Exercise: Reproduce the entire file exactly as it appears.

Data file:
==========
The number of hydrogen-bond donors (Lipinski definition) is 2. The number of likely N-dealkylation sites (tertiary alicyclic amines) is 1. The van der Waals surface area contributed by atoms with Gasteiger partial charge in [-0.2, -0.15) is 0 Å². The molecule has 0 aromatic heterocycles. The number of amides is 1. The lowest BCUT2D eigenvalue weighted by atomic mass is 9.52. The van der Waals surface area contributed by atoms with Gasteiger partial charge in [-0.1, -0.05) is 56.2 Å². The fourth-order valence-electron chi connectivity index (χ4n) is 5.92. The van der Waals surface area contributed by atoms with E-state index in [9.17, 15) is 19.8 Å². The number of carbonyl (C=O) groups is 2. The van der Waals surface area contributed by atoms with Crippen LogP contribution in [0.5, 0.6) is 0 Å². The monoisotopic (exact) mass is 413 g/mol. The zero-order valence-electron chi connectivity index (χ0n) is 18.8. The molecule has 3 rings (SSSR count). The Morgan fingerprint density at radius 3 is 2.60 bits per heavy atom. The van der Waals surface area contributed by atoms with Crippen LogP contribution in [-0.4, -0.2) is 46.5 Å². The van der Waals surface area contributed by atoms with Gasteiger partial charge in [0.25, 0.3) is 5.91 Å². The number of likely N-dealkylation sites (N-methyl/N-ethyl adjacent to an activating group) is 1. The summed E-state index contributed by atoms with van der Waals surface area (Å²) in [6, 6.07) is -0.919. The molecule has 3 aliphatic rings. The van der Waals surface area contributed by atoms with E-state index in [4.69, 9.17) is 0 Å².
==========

The number of hydrogen-bond donors (Lipinski definition) is 2. The number of likely N-dealkylation sites (tertiary alicyclic amines) is 1. The van der Waals surface area contributed by atoms with Gasteiger partial charge in [-0.2, -0.15) is 0 Å². The molecule has 0 aromatic heterocycles. The number of amides is 1. The lowest BCUT2D eigenvalue weighted by atomic mass is 9.52. The van der Waals surface area contributed by atoms with Gasteiger partial charge in [-0.1, -0.05) is 56.2 Å². The fourth-order valence-electron chi connectivity index (χ4n) is 5.92. The van der Waals surface area contributed by atoms with E-state index in [9.17, 15) is 19.8 Å². The number of carbonyl (C=O) groups is 2. The van der Waals surface area contributed by atoms with Crippen LogP contribution in [0.5, 0.6) is 0 Å². The monoisotopic (exact) mass is 413 g/mol. The zero-order valence-electron chi connectivity index (χ0n) is 18.8. The molecule has 3 rings (SSSR count). The Morgan fingerprint density at radius 3 is 2.60 bits per heavy atom. The van der Waals surface area contributed by atoms with Crippen LogP contribution in [-0.4, -0.2) is 46.5 Å². The van der Waals surface area contributed by atoms with Gasteiger partial charge in [0.25, 0.3) is 5.91 Å². The number of likely N-dealkylation sites (N-methyl/N-ethyl adjacent to an activating group) is 1. The summed E-state index contributed by atoms with van der Waals surface area (Å²) in [6, 6.07) is -0.919. The molecule has 3 aliphatic rings. The van der Waals surface area contributed by atoms with E-state index in [4.69, 9.17) is 0 Å².